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Striking a Balance: HIV Testing for Pregnant Women and Newborns

August 2000

The major points from "Striking a Balance"

  • There are three general approaches to HIV testing: (a) voluntary, (b) routine/universal, and (c) mandatory.

  • The Institute of Medicine recommended universal HIV testing, with patient notification, as a routine component of prenatal care.

  • Activists are concerned that to eliminate or de-emphasize pre-test counseling and informed consent could result in the loss of a woman's right to participate in her own healthcare and could drive some women from healthcare altogether.

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  • Project Inform believes all pregnant women have the right to an informed consent for an HIV test and should be offered -- and have the right to decline -- an HIV test as early as possible in their pregnancy.

  • Testing does not equal care -- all women should receive quality healthcare, including prenatal and anti-HIV care.

  • Testing policies alone do not reduce vertical transmission.


We have learned a lot about how to prevent HIV transmission from a mother to child during pregnancy, birth and infancy (sometimes called vertical transmission). Improved preventive care and voluntary HIV testing have drastically reduced vertical transmission rates in developed countries. However, while good testing policies work hand in hand with improved care options to produce better outcomes for women and children, testing policies can't in and of themselves reduce vertical transmission. Therefore, the goal of testing policies must be to encourage women to know their status and whenever possible, link women with the healthcare necessary to take advantage of their options.

Most people agree on the goals of testing in the context of pregnancy -- reducing vertical HIV transmission and optimizing care for mother and child. However, when it comes to setting testing policies, there is disagreement about the best way to achieve these goals. Because HIV testing policies can work for or against women, it is critical that testing policies for pregnant women reflect good public health policy by encouraging -- not discouraging -- women from seeking the healthcare they need; thereby reducing risk of vertical transmission. This is an important balance to strike.


Testing Pregnant Women

Every pregnant woman should be offered an HIV test as early as possible in her pregnancy. The offer to test should be accompanied by individual, culturally competent counseling and should discuss the benefits of determining her HIV status, as well as its implications for her life, pregnancy and, potentially, her unborn child.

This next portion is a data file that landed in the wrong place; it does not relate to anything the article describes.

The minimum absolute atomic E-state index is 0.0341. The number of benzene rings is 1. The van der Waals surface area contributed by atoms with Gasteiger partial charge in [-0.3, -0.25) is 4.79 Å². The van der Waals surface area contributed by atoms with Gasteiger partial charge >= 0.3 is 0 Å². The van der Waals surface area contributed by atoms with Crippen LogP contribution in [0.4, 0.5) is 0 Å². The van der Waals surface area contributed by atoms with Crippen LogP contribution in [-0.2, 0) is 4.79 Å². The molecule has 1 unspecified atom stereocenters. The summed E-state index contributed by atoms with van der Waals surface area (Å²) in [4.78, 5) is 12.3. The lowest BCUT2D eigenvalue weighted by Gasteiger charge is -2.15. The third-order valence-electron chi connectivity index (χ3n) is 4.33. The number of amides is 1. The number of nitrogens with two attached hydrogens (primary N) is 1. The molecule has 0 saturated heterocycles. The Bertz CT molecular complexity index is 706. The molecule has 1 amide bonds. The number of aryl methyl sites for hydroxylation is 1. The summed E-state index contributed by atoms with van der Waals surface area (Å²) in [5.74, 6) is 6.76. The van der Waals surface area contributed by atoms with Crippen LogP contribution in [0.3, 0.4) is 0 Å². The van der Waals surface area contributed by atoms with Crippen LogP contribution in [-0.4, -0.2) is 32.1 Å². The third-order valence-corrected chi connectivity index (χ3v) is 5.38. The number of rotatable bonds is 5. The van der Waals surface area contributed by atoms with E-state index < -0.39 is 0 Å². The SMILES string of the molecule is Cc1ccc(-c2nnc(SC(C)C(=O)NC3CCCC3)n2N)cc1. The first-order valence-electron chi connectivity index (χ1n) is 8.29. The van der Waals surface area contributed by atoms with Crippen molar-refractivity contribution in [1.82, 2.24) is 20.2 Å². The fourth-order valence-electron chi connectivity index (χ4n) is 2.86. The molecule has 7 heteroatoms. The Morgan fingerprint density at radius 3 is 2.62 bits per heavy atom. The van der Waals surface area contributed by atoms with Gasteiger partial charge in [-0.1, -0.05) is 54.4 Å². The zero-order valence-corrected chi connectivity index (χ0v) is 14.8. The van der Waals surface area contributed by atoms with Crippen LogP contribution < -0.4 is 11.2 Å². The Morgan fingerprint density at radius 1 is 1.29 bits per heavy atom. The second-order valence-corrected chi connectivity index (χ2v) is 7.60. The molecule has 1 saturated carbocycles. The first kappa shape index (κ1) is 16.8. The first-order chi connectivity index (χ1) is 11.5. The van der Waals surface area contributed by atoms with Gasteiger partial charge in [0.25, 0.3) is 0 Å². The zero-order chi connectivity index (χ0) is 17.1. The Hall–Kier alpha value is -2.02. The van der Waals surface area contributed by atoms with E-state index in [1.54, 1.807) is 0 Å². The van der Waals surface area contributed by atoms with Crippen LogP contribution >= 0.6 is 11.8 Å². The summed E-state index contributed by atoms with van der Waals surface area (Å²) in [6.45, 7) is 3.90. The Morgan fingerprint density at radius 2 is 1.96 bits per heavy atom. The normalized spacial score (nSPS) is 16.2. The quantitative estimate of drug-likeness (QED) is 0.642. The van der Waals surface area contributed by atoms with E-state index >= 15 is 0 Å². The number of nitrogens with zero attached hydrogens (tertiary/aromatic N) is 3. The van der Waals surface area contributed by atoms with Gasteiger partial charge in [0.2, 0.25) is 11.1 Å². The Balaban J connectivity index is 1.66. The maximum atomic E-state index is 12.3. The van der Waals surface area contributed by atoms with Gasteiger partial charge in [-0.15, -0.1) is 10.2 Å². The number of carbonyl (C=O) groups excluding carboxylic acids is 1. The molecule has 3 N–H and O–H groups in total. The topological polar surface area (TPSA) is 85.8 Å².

If a woman chooses to test and the result is positive, optimally, she will have increased information and options for her own personal healthcare. If she chooses to continue her pregnancy, she will also likely have more information and options to reduce the risk of vertical transmission.

For a woman who tests negative, counseling regarding HIV prevention should be available and if she chooses to continue her pregnancy, counseling discussing a safe pregnancy, including prevention of HIV, should be a standard part of all care.


Testing Newborns

HIV testing of newborns is different than testing pregnant women. Depending on the type of test used, babies born to HIV infected women may test positive at birth simply because they are carrying some of the HIV antibodies from their mother. As the baby gets older, the mother's antibodies will die off and allow for an accurate HIV test. Thus, the presence of HIV antibodies at birth only reveals the mother's status.

Testing babies at birth, particularly if the mother has not yet tested for HIV and has not given an informed consent to test her baby, raises a number of issues. Before attempting to formulate policies for testing newborns, women and policy makers must be clear on what different types of HIV tests can and can't determine, how much time is necessary to obtain accurate results, and what options exist for preventing vertical transmission after delivery.


Types of Testing

There are three primary policies of HIV testing for pregnant women and newborns.


Voluntary testing: In this setting, pregnant women are advised and counseled about HIV testing and the implications of being tested and are offered a test. Many policies call for a written informed consent signed by the woman. Written informed consent has the advantage of documenting that the woman was advised about HIV testing. Women have the right to accept or refuse the test. Voluntary testing coupled with counseling and informed consent facilitates a woman's ability to make informed decisions about her healthcare and that of her newborn. Since 1995, voluntary testing has been the policy recommended by the US Public Health Service Guidelines.